When I returned early from fall break, I had a few days left to enjoy before classes started again. Some of my friends were still abroad in the UK, and my friend Ryan’s family was visiting him for the week, so I had a lot of free time alone. Which was welcome. Whilst studying abroad, it’s common and honestly typical to find a group of friends that become your travel companions. Such was my experience – I found about 4 close friends and we would do almost everything together. Doing so was great ! A feeling of added safety and security, companionship / friendship, and various opinions. But sometimes being with so many people for so long exhausted me and I needed some time to explore, solo.
I had heard about the Palais de Tokyo first from my uncle in London (Hi UJ! <3) who recommended it as a fabulous place to see modern art. Then, it was actually the location of the infamous fashion show experience. Now, I went to the museum itself which was open late – til midnight !
I had spent the majority of the day in bed, recovering from my sinus infection that I had gotten in Venice at our hostel that had no heat or hot water for two days ..
But by that evening, I was feeling twinges of guilt for not making the most of my time back in Paris (I had come back early for a reason, after all). I looked up which museums were open late, since I myself was getting quite a late start to my day and wouldn’t make it to a regular museum before it closed. The Palais de Tokyo was open until midnight, which gave me plenty of time.
I dressed up in my most favorite, eccentric Parisian outfit because no one cares if you look crazy in Paris – and headed out. It was a really freeing feeling to be without any constraints – I had literally hours to spare, no one else to please, and only myself to worry about. Of course I was aware and alert being a young American female out at night, but in such a public and tourist-y part of the city, I wasn’t worried.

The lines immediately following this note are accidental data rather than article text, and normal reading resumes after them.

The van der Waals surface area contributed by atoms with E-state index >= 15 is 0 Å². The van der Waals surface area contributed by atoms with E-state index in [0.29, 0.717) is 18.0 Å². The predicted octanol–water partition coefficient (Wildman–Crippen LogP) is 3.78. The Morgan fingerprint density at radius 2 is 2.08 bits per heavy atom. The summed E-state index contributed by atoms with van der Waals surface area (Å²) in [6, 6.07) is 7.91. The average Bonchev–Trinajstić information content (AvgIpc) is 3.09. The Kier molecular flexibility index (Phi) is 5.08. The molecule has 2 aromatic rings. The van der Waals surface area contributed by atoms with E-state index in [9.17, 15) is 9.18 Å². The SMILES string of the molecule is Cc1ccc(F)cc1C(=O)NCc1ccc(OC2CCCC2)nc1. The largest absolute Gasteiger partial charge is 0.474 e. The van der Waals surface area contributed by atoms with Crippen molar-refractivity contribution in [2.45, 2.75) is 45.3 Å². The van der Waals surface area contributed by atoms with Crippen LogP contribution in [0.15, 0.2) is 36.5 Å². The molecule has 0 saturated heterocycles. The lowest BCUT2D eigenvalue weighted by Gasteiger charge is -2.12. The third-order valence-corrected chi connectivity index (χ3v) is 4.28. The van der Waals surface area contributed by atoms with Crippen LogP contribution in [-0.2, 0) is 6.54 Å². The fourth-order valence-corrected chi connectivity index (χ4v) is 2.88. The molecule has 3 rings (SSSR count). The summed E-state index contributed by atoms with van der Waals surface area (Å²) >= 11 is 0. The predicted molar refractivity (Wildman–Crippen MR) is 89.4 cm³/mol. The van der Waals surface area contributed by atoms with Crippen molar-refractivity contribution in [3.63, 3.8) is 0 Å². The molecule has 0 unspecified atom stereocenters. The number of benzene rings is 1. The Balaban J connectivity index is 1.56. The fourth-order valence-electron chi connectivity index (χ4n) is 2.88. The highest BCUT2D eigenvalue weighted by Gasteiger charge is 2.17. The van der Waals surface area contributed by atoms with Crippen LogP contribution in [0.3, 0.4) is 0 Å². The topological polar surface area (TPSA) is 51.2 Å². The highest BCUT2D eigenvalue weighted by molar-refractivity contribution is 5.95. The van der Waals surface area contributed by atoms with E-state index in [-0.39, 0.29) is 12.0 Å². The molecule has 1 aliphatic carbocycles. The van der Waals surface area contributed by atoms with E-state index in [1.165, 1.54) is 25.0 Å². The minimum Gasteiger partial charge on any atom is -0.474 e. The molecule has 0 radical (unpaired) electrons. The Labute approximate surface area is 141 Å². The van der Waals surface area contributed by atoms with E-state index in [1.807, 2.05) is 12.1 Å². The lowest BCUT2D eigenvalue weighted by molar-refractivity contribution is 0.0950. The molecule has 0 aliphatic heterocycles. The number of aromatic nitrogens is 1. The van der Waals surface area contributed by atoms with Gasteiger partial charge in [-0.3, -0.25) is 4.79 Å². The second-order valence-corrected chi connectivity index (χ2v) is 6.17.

The featured exhibit at the Palais de Tokyo was a large piece of work by artist Camille Henrot, entitled “Days are Dogs.” According to the website, the exhibition sought to question “the relationships of authority and fiction that determine our existence, and is organized around one of the most foundational structures in our lives – the week. Years are measured by the journey of the Earth around the Sun; months derive from the position of the Moon; days correspond to a rotation of the Earth. The week, by contrast, is a fiction, a human invention. Yet that does not diminish its emotional and psychological effects. We experience it as a narrative cycle, structured by the particular qualities of its component days. Each room of the exhibition evokes a day of the week – an open world where conventions, emotions, and individual freedom are playfully confronted with one another.”
It was an enriching experience going to a museum solo and finding my own interpretations of the art. It’s also a unique experience going to a museum that late at night because there’s not a lot of people – il n’y pas trop de monde – so I didn’t feel pushed through by the crowd. I was able to take my time through the exhibit, and I spent about 3 hours going through the whole thing; it felt nice not to be rushed. Afterwards I met my friend Ryan and we went to a little café for a glass of red, and watched the passersby like true Parisians.